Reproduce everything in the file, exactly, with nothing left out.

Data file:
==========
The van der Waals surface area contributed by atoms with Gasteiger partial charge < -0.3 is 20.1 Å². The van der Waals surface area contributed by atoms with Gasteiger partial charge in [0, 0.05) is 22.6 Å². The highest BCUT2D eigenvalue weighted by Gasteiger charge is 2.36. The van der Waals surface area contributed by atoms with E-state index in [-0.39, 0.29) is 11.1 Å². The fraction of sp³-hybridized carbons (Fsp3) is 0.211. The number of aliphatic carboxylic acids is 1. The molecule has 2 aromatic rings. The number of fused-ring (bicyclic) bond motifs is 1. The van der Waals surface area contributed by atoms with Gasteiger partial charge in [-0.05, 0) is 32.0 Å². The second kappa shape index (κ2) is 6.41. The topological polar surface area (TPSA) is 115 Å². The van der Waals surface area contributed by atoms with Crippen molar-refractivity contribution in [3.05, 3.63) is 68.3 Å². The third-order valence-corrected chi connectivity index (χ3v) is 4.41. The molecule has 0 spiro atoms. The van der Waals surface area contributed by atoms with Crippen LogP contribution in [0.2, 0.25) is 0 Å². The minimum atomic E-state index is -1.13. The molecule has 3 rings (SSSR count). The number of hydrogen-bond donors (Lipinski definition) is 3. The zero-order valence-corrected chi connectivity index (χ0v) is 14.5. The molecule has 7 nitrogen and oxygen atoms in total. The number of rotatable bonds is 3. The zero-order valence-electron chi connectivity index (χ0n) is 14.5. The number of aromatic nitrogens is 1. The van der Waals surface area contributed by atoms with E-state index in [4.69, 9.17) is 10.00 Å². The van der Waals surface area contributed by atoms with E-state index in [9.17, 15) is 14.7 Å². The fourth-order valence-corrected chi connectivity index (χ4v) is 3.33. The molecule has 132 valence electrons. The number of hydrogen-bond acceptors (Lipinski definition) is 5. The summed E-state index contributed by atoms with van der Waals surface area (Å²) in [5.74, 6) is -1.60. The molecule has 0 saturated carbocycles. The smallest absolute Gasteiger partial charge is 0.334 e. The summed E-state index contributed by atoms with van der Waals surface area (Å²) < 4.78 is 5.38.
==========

The van der Waals surface area contributed by atoms with Gasteiger partial charge < -0.3 is 20.1 Å². The van der Waals surface area contributed by atoms with Gasteiger partial charge in [0, 0.05) is 22.6 Å². The highest BCUT2D eigenvalue weighted by Gasteiger charge is 2.36. The van der Waals surface area contributed by atoms with E-state index in [-0.39, 0.29) is 11.1 Å². The fraction of sp³-hybridized carbons (Fsp3) is 0.211. The number of aliphatic carboxylic acids is 1. The molecule has 2 aromatic rings. The number of fused-ring (bicyclic) bond motifs is 1. The van der Waals surface area contributed by atoms with Gasteiger partial charge in [-0.05, 0) is 32.0 Å². The second kappa shape index (κ2) is 6.41. The topological polar surface area (TPSA) is 115 Å². The van der Waals surface area contributed by atoms with Crippen molar-refractivity contribution in [3.05, 3.63) is 68.3 Å². The third-order valence-corrected chi connectivity index (χ3v) is 4.41. The molecule has 0 spiro atoms. The van der Waals surface area contributed by atoms with Crippen LogP contribution in [0.2, 0.25) is 0 Å². The minimum atomic E-state index is -1.13. The molecule has 3 rings (SSSR count). The number of hydrogen-bond donors (Lipinski definition) is 3. The zero-order valence-corrected chi connectivity index (χ0v) is 14.5. The molecule has 7 nitrogen and oxygen atoms in total. The number of rotatable bonds is 3. The zero-order valence-electron chi connectivity index (χ0n) is 14.5. The number of aromatic nitrogens is 1. The van der Waals surface area contributed by atoms with E-state index in [4.69, 9.17) is 10.00 Å². The van der Waals surface area contributed by atoms with E-state index in [9.17, 15) is 14.7 Å². The fourth-order valence-corrected chi connectivity index (χ4v) is 3.33. The molecule has 132 valence electrons. The number of hydrogen-bond acceptors (Lipinski definition) is 5. The summed E-state index contributed by atoms with van der Waals surface area (Å²) in [5.74, 6) is -1.60. The molecule has 0 saturated carbocycles. The smallest absolute Gasteiger partial charge is 0.334 e. The summed E-state index contributed by atoms with van der Waals surface area (Å²) < 4.78 is 5.38.